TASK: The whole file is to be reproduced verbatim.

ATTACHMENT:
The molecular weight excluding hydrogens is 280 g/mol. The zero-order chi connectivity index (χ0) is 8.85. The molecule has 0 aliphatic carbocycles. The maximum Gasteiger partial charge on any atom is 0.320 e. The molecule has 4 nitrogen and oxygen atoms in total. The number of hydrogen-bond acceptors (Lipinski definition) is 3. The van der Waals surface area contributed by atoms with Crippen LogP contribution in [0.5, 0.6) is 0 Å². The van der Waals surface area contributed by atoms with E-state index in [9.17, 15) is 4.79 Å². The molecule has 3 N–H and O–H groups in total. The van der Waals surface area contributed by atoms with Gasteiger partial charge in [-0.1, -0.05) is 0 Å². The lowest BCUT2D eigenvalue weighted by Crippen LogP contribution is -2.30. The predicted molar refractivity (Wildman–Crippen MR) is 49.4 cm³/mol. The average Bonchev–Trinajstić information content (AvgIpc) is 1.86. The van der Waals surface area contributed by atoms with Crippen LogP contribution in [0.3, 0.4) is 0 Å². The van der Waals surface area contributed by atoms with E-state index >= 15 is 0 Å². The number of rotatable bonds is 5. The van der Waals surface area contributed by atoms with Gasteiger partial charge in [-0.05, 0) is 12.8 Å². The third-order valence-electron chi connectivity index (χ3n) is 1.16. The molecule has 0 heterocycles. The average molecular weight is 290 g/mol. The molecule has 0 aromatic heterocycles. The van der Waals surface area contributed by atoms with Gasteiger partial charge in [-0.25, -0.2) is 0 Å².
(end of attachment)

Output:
The molecular weight excluding hydrogens is 280 g/mol. The zero-order chi connectivity index (χ0) is 8.85. The molecule has 0 aliphatic carbocycles. The maximum Gasteiger partial charge on any atom is 0.320 e. The molecule has 4 nitrogen and oxygen atoms in total. The number of hydrogen-bond acceptors (Lipinski definition) is 3. The van der Waals surface area contributed by atoms with Crippen LogP contribution in [0.5, 0.6) is 0 Å². The van der Waals surface area contributed by atoms with E-state index in [9.17, 15) is 4.79 Å². The molecule has 3 N–H and O–H groups in total. The van der Waals surface area contributed by atoms with Gasteiger partial charge in [-0.1, -0.05) is 0 Å². The lowest BCUT2D eigenvalue weighted by Crippen LogP contribution is -2.30. The predicted molar refractivity (Wildman–Crippen MR) is 49.4 cm³/mol. The average Bonchev–Trinajstić information content (AvgIpc) is 1.86. The van der Waals surface area contributed by atoms with Crippen LogP contribution in [0.3, 0.4) is 0 Å². The van der Waals surface area contributed by atoms with E-state index >= 15 is 0 Å². The number of rotatable bonds is 5. The van der Waals surface area contributed by atoms with Gasteiger partial charge in [-0.05, 0) is 12.8 Å². The third-order valence-electron chi connectivity index (χ3n) is 1.16. The molecule has 0 heterocycles. The average molecular weight is 290 g/mol. The molecule has 0 aromatic heterocycles. The van der Waals surface area contributed by atoms with Gasteiger partial charge in [-0.25, -0.2) is 0 Å².